Overreporting vs. Overreacting: Commuters' Perceptions of Travel Times
Stefanie Peer (),
Paul Koster () and
Erik Verhoef ()
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Jasper Knockaert: VU University Amsterdam
No 13-123/VIII, Tinbergen Institute Discussion Papers from Tinbergen Institute
We asked participants of a large-scale, real-life peak avoidance experiment to provide estimates of their average in-vehicle travel time for their morning commute. Comparing these reported travel times to the corresponding actual travel times, we find that travel times are overstated by a factor of 1.5 on average. We show that driver- and link-speci c characteristics partially explain the overstating. Using stated and revealed preference data, we investigate whether the driverspecific reporting errors are consistent with the drivers' scheduling behavior in reality as well as in hypothetical choice experiments. For neither case, we find robust evidence that drivers behave as if they misperceived travel times to a similar extent as they misreported them, implying that reported travel times do neither represent actual nor perceived travel times truthfully. The results presented in this paper are thus a strong caveat against the uncritical use of reported travel time data in transport research and policy.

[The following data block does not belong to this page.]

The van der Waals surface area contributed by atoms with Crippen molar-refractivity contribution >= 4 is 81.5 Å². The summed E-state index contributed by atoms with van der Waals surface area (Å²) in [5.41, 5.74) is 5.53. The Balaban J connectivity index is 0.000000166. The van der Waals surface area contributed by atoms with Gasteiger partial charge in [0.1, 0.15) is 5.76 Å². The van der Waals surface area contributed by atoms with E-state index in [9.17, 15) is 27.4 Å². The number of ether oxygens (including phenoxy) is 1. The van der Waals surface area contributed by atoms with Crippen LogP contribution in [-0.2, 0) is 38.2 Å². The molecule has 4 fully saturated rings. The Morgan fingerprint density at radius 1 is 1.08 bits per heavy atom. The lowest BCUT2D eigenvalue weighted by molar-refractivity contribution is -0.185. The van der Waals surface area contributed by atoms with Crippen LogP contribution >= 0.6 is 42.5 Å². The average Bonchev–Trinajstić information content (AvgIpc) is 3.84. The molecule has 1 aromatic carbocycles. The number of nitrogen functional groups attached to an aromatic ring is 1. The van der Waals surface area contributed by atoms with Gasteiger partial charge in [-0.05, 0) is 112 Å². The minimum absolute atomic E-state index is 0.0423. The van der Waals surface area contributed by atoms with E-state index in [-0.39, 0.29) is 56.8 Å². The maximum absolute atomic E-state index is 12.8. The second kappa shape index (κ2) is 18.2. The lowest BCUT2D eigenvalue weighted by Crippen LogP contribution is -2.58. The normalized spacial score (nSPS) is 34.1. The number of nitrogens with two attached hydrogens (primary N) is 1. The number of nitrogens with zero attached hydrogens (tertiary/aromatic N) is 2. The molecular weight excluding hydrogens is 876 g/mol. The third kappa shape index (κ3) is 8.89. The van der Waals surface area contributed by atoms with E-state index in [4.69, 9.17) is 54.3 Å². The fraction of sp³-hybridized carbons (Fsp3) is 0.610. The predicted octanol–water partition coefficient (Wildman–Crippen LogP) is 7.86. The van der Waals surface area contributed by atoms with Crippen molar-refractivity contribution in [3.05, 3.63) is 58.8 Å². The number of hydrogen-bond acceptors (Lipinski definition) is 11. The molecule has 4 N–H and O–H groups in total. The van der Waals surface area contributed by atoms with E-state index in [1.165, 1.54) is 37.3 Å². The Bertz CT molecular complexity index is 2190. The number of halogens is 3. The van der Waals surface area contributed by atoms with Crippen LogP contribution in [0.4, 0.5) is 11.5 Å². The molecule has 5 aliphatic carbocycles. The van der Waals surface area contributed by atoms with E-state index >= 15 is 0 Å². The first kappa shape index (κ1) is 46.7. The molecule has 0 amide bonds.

Keywords: travel time perception; reported travel times; valuation of travel time; departure time choices; peak avoidance experiment; panel latent class models; revealed preference (RP) data (search for similar items in EconPapers)
JEL-codes: C25 D83 D84 R41 (search for similar items in EconPapers)
Date: 2013-08-26, Revised 2013-08-25
New Economics Papers: this item is included in nep-dcm, nep-exp, nep-tre and nep-ure
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Journal Article: Over-reporting vs. overreacting: Commuters’ perceptions of travel times (2014)
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Persistent link: https://EconPapers.repec.org/RePEc:tin:wpaper:20130123
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